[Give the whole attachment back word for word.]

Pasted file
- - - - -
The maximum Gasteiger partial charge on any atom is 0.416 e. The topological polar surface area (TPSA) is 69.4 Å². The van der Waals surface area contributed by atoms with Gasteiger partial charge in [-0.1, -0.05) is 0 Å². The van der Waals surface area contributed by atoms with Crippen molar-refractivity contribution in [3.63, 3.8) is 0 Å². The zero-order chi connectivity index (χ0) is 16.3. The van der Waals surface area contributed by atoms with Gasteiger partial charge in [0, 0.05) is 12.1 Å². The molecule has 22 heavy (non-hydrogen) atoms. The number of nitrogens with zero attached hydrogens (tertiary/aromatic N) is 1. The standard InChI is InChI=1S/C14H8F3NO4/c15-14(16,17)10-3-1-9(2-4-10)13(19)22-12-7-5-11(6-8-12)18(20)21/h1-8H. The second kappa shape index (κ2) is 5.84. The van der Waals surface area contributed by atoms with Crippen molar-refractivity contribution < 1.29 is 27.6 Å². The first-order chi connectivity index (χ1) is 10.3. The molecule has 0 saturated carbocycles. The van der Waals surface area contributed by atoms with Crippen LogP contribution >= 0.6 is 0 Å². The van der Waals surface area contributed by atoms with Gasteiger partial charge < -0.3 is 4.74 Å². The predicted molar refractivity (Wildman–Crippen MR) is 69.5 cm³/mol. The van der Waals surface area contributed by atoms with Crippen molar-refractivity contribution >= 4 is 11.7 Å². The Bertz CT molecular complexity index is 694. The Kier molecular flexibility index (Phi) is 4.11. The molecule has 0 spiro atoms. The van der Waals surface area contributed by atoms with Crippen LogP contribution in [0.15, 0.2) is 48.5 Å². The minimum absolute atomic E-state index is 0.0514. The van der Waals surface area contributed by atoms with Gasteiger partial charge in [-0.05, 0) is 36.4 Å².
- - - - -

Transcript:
The maximum Gasteiger partial charge on any atom is 0.416 e. The topological polar surface area (TPSA) is 69.4 Å². The van der Waals surface area contributed by atoms with Gasteiger partial charge in [-0.1, -0.05) is 0 Å². The van der Waals surface area contributed by atoms with Crippen molar-refractivity contribution in [3.63, 3.8) is 0 Å². The zero-order chi connectivity index (χ0) is 16.3. The van der Waals surface area contributed by atoms with Gasteiger partial charge in [0, 0.05) is 12.1 Å². The molecule has 22 heavy (non-hydrogen) atoms. The number of nitrogens with zero attached hydrogens (tertiary/aromatic N) is 1. The standard InChI is InChI=1S/C14H8F3NO4/c15-14(16,17)10-3-1-9(2-4-10)13(19)22-12-7-5-11(6-8-12)18(20)21/h1-8H. The second kappa shape index (κ2) is 5.84. The van der Waals surface area contributed by atoms with Crippen molar-refractivity contribution < 1.29 is 27.6 Å². The first-order chi connectivity index (χ1) is 10.3. The molecule has 0 saturated carbocycles. The van der Waals surface area contributed by atoms with Crippen LogP contribution >= 0.6 is 0 Å². The van der Waals surface area contributed by atoms with Gasteiger partial charge < -0.3 is 4.74 Å². The predicted molar refractivity (Wildman–Crippen MR) is 69.5 cm³/mol. The van der Waals surface area contributed by atoms with Crippen molar-refractivity contribution >= 4 is 11.7 Å². The Bertz CT molecular complexity index is 694. The Kier molecular flexibility index (Phi) is 4.11. The molecule has 0 spiro atoms. The van der Waals surface area contributed by atoms with Crippen LogP contribution in [0.15, 0.2) is 48.5 Å². The minimum absolute atomic E-state index is 0.0514. The van der Waals surface area contributed by atoms with Gasteiger partial charge in [-0.05, 0) is 36.4 Å².